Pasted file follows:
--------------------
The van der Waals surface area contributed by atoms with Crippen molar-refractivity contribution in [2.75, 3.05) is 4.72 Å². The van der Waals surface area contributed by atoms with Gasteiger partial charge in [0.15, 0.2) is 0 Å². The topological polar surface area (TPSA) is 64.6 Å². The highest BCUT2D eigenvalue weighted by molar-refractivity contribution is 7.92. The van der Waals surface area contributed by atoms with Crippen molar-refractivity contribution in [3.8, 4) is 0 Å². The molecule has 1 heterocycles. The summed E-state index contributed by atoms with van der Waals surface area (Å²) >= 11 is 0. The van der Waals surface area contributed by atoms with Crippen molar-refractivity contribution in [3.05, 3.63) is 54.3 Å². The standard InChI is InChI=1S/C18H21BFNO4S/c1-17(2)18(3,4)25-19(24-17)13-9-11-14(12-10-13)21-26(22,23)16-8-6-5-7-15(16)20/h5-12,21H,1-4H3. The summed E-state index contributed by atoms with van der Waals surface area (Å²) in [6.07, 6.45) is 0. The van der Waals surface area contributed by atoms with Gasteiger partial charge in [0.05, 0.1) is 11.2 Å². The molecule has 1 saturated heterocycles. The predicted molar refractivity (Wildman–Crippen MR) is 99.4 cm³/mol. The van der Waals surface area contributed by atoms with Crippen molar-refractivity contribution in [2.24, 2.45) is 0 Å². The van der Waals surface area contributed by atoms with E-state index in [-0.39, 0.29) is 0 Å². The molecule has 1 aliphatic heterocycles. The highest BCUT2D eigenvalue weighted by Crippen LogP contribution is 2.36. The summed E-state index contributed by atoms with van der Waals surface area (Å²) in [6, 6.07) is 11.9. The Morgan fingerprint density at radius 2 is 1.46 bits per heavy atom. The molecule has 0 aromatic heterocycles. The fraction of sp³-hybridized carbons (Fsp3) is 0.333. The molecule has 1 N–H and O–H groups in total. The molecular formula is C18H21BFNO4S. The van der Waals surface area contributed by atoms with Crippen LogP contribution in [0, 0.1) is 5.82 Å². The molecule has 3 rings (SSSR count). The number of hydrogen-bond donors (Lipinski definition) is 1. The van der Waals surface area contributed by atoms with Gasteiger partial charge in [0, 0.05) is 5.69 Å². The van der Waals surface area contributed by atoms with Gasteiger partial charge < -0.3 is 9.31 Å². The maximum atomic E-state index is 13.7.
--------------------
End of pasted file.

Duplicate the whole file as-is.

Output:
The van der Waals surface area contributed by atoms with Crippen molar-refractivity contribution in [2.75, 3.05) is 4.72 Å². The van der Waals surface area contributed by atoms with Gasteiger partial charge in [0.15, 0.2) is 0 Å². The topological polar surface area (TPSA) is 64.6 Å². The highest BCUT2D eigenvalue weighted by molar-refractivity contribution is 7.92. The van der Waals surface area contributed by atoms with Crippen molar-refractivity contribution in [3.8, 4) is 0 Å². The molecule has 1 heterocycles. The summed E-state index contributed by atoms with van der Waals surface area (Å²) >= 11 is 0. The van der Waals surface area contributed by atoms with Crippen molar-refractivity contribution in [3.05, 3.63) is 54.3 Å². The standard InChI is InChI=1S/C18H21BFNO4S/c1-17(2)18(3,4)25-19(24-17)13-9-11-14(12-10-13)21-26(22,23)16-8-6-5-7-15(16)20/h5-12,21H,1-4H3. The summed E-state index contributed by atoms with van der Waals surface area (Å²) in [6.07, 6.45) is 0. The van der Waals surface area contributed by atoms with Gasteiger partial charge in [0.05, 0.1) is 11.2 Å². The molecule has 1 saturated heterocycles. The predicted molar refractivity (Wildman–Crippen MR) is 99.4 cm³/mol. The van der Waals surface area contributed by atoms with Crippen molar-refractivity contribution in [2.24, 2.45) is 0 Å². The van der Waals surface area contributed by atoms with E-state index in [-0.39, 0.29) is 0 Å². The molecule has 1 aliphatic heterocycles. The highest BCUT2D eigenvalue weighted by Crippen LogP contribution is 2.36. The summed E-state index contributed by atoms with van der Waals surface area (Å²) in [6, 6.07) is 11.9. The Morgan fingerprint density at radius 2 is 1.46 bits per heavy atom. The molecule has 0 aromatic heterocycles. The fraction of sp³-hybridized carbons (Fsp3) is 0.333. The molecule has 1 N–H and O–H groups in total. The molecular formula is C18H21BFNO4S. The van der Waals surface area contributed by atoms with Crippen LogP contribution in [0, 0.1) is 5.82 Å². The molecule has 3 rings (SSSR count). The number of hydrogen-bond donors (Lipinski definition) is 1. The van der Waals surface area contributed by atoms with Gasteiger partial charge in [0, 0.05) is 5.69 Å². The van der Waals surface area contributed by atoms with Gasteiger partial charge < -0.3 is 9.31 Å². The maximum atomic E-state index is 13.7.